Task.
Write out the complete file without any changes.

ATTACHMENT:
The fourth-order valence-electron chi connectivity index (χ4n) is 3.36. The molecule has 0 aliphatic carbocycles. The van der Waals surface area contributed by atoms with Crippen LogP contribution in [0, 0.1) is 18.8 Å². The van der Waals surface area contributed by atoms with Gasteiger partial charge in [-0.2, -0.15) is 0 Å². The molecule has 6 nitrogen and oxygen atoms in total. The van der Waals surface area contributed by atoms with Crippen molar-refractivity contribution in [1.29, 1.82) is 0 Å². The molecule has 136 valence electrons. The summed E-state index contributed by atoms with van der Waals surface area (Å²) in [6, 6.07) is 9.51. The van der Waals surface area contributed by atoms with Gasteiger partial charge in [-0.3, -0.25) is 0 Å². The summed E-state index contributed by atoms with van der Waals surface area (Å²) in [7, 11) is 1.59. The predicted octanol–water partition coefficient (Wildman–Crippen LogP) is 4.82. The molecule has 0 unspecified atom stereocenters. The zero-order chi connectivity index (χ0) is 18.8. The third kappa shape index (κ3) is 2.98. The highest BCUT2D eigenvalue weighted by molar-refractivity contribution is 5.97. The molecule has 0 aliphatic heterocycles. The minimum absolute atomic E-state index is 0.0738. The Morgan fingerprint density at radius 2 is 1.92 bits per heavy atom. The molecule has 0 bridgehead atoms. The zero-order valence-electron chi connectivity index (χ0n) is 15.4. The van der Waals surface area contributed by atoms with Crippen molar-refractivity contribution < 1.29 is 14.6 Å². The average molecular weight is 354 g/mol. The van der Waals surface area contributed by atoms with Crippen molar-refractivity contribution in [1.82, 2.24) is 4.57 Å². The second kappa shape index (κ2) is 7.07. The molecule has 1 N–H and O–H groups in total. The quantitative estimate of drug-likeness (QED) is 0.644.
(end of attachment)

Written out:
The fourth-order valence-electron chi connectivity index (χ4n) is 3.36. The molecule has 0 aliphatic carbocycles. The van der Waals surface area contributed by atoms with Crippen LogP contribution in [0, 0.1) is 18.8 Å². The van der Waals surface area contributed by atoms with Gasteiger partial charge in [-0.2, -0.15) is 0 Å². The molecule has 6 nitrogen and oxygen atoms in total. The van der Waals surface area contributed by atoms with Crippen molar-refractivity contribution in [1.29, 1.82) is 0 Å². The molecule has 136 valence electrons. The summed E-state index contributed by atoms with van der Waals surface area (Å²) in [6, 6.07) is 9.51. The van der Waals surface area contributed by atoms with Gasteiger partial charge in [-0.3, -0.25) is 0 Å². The summed E-state index contributed by atoms with van der Waals surface area (Å²) in [7, 11) is 1.59. The predicted octanol–water partition coefficient (Wildman–Crippen LogP) is 4.82. The molecule has 0 unspecified atom stereocenters. The zero-order chi connectivity index (χ0) is 18.8. The third kappa shape index (κ3) is 2.98. The highest BCUT2D eigenvalue weighted by molar-refractivity contribution is 5.97. The molecule has 0 aliphatic heterocycles. The minimum absolute atomic E-state index is 0.0738. The Morgan fingerprint density at radius 2 is 1.92 bits per heavy atom. The molecule has 0 bridgehead atoms. The zero-order valence-electron chi connectivity index (χ0n) is 15.4. The van der Waals surface area contributed by atoms with Crippen molar-refractivity contribution < 1.29 is 14.6 Å². The average molecular weight is 354 g/mol. The van der Waals surface area contributed by atoms with Crippen molar-refractivity contribution in [1.82, 2.24) is 4.57 Å². The second kappa shape index (κ2) is 7.07. The molecule has 1 N–H and O–H groups in total. The quantitative estimate of drug-likeness (QED) is 0.644.